Note: For more information on the course please contact the programe leader, Ewan Crawford at firstname.lastname@example.org Applications for entry in 2011 can be made at any time. For an application form, please contact the university on 0141 848 3000 or you can download a form from the university site – www.uws.ac.uk
Why choose this course?
The Broadcast Journalism MA has an excellent record of getting students into jobs.
Even during your time on the course you can be offered paid shifs. One recent student, Vicky Murray, went on work placement to Westsound, part of the major Bauer group. She was asked back to cover holidays and has now been offered a full-time job.
This is what she says about the course: “Probably one of the best experiences I’ve ever had. I’ve had some great opportunities, learned loads and met some awesome people. I went to West Sound for a work placement- they liked me so much they gave me some paid shifts then a full-time job-so the course really paid off. The course offers everything you need to know about journalism but were afraid to ask.”
Graduates have also found full-time work at organisations as diverse as the SFA media office and Bunkered golf magazine.
Even in these difficult times, and even though the current students have not yet graduated, this year’s students have already secured paid shifts or full-time jobs at the BBC, Real Radio, Original 106 and other employers.
Why is the course this successful?
Because it offers you a professional environment. That means you work in a newsroom and are taught by staff with a wealth of industry experience. You will also meet current news editors and other journalists working for both commercial broadcasters and the BBC.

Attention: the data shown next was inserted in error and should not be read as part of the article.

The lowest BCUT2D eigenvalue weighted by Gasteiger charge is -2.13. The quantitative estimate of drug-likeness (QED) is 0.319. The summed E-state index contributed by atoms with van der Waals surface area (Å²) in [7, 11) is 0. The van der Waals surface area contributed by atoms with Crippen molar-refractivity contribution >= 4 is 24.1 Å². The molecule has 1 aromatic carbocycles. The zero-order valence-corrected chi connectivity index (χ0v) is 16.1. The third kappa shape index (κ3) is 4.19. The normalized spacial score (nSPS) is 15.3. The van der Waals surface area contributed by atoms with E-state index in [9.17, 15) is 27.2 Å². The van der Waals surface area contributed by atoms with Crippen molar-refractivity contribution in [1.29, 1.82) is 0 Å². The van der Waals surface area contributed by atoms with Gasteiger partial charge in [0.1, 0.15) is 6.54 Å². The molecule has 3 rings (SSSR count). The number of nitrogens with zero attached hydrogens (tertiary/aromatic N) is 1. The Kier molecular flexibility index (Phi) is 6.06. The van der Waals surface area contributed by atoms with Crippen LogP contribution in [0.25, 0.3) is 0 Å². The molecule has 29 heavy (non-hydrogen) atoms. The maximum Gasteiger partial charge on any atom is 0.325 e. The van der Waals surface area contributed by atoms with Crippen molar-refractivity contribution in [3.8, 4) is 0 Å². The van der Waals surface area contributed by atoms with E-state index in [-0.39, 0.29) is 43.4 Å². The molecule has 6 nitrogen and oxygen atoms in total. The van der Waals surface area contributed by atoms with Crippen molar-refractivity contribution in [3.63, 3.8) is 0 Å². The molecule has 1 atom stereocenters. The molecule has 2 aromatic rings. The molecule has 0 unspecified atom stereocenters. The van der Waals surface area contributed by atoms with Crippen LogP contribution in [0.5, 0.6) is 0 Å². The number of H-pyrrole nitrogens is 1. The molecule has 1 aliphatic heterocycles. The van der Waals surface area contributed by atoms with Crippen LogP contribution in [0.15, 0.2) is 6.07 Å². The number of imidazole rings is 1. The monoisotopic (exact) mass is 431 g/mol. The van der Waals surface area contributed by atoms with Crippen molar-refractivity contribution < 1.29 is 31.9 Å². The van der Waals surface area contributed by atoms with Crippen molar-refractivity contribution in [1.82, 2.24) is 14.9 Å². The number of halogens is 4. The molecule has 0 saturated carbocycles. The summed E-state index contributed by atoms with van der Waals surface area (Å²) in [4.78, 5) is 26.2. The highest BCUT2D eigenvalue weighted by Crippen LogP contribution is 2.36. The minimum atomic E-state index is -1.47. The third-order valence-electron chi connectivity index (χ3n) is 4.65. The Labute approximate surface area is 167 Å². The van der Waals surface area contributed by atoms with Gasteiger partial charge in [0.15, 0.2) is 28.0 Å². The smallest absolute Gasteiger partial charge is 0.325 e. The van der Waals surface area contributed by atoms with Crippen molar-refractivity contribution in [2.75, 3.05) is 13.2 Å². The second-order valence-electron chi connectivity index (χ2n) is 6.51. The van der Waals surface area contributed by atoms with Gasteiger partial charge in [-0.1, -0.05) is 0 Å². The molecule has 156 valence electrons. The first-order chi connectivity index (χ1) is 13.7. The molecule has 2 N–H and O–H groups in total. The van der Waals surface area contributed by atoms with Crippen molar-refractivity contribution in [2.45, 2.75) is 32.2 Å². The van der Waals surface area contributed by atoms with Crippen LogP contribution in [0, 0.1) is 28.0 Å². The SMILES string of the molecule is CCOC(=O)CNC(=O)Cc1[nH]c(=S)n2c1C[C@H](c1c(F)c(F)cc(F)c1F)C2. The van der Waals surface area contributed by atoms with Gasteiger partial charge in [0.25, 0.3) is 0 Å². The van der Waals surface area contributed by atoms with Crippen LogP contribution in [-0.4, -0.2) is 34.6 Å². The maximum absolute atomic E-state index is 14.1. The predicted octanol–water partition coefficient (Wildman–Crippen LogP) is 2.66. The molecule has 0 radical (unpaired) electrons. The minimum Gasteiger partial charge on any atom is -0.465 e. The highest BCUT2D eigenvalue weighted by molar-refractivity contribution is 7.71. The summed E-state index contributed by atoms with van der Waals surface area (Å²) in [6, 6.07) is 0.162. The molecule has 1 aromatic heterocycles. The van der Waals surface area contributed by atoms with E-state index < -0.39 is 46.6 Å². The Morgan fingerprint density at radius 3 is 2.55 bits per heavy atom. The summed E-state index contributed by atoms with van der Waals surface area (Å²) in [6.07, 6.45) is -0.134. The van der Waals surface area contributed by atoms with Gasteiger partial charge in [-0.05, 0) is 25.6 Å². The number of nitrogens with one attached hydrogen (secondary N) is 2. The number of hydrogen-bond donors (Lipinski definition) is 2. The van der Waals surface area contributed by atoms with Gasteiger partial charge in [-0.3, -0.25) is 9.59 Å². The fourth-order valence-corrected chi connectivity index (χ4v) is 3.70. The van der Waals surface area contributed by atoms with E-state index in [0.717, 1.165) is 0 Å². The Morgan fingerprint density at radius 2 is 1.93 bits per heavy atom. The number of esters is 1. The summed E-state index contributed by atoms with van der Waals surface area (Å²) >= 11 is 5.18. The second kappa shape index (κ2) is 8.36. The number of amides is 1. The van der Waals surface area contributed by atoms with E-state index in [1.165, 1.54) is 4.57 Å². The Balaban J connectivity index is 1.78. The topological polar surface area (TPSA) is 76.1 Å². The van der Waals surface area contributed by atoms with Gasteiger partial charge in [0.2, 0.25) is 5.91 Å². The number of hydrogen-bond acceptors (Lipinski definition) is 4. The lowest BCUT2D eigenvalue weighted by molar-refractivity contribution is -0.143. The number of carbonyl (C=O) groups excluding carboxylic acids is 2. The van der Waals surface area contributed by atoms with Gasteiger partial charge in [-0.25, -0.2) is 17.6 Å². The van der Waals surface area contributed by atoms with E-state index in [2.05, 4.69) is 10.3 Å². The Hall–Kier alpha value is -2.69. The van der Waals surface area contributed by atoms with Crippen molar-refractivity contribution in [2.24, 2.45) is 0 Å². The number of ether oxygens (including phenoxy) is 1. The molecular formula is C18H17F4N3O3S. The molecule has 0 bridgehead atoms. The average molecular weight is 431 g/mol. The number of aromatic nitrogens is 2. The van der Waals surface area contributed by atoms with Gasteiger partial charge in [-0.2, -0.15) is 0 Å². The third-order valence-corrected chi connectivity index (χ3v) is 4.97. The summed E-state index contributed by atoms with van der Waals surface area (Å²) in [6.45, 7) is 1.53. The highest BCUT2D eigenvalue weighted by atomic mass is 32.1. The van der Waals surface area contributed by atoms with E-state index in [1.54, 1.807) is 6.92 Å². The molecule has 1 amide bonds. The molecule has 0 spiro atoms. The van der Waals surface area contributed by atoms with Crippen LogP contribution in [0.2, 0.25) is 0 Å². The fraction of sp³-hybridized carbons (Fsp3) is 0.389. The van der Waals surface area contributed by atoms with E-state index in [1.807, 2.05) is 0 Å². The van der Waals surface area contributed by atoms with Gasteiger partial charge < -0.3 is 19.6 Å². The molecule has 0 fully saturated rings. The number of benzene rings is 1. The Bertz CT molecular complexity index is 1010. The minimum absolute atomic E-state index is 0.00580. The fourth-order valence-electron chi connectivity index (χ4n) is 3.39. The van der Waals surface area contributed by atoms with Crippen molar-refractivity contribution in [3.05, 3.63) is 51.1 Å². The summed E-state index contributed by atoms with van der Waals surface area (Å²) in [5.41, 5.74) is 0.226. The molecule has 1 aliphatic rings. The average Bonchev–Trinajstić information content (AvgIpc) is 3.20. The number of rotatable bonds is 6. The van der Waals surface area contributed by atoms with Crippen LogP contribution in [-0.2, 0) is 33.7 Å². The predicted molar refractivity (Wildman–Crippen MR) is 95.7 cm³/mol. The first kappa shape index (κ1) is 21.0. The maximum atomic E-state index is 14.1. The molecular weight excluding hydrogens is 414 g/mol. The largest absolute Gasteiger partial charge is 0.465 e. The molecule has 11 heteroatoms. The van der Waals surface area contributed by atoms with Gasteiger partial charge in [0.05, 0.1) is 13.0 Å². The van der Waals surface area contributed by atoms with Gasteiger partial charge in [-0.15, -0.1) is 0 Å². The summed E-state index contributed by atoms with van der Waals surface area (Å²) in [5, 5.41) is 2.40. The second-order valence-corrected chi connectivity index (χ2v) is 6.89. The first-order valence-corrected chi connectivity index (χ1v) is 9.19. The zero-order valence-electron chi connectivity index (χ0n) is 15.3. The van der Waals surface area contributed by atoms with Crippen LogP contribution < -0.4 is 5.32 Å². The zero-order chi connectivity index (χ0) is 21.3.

The course is the longest-established of its type in Scotland and is accredited by the industry training body, the BJTC. The course now has multi-media accreditation.
What will you be doing?
The primary focus of the curriculum is newsday preparation and presentation. On newsdays, students replicate the work of professional broadcast journalists by taking on the roles of reporter/presenter, editor and online content provider.
Online journalism is becoming increasingly important for employers – so you will write for the web, make and post film packages and produce associated audio.
In addition you will take a module in television journalism- in which you will learn how to operate cameras and associated equipment, make packages, edit video at your desktop and to produce and present in the university’s new television studio.
Journalism Law and Regulation and Public Affairs are the other important elements of the course.
Without acceptable vocal skills a career as a broadcaster would be impossible, therefore students will undertake regular intensive professional voice training with one of Scotalnd’s top voice coaches.
A well-established work placement scheme is in operation. In addition industry visits are organised both to the BBC and commercial broadcasters.
Studio space and equipment:
In preparation for the exacting demands of broadcasting, it is vitally important that students operate within a realistic studio environment and the University offers such facilities – as well as the new television studio we have a dedicated, fully-equipped-to-industry-standard, two studio sound suite and auxiliary equipment. Video and radio digital editing packages are used and industry standard film cameras.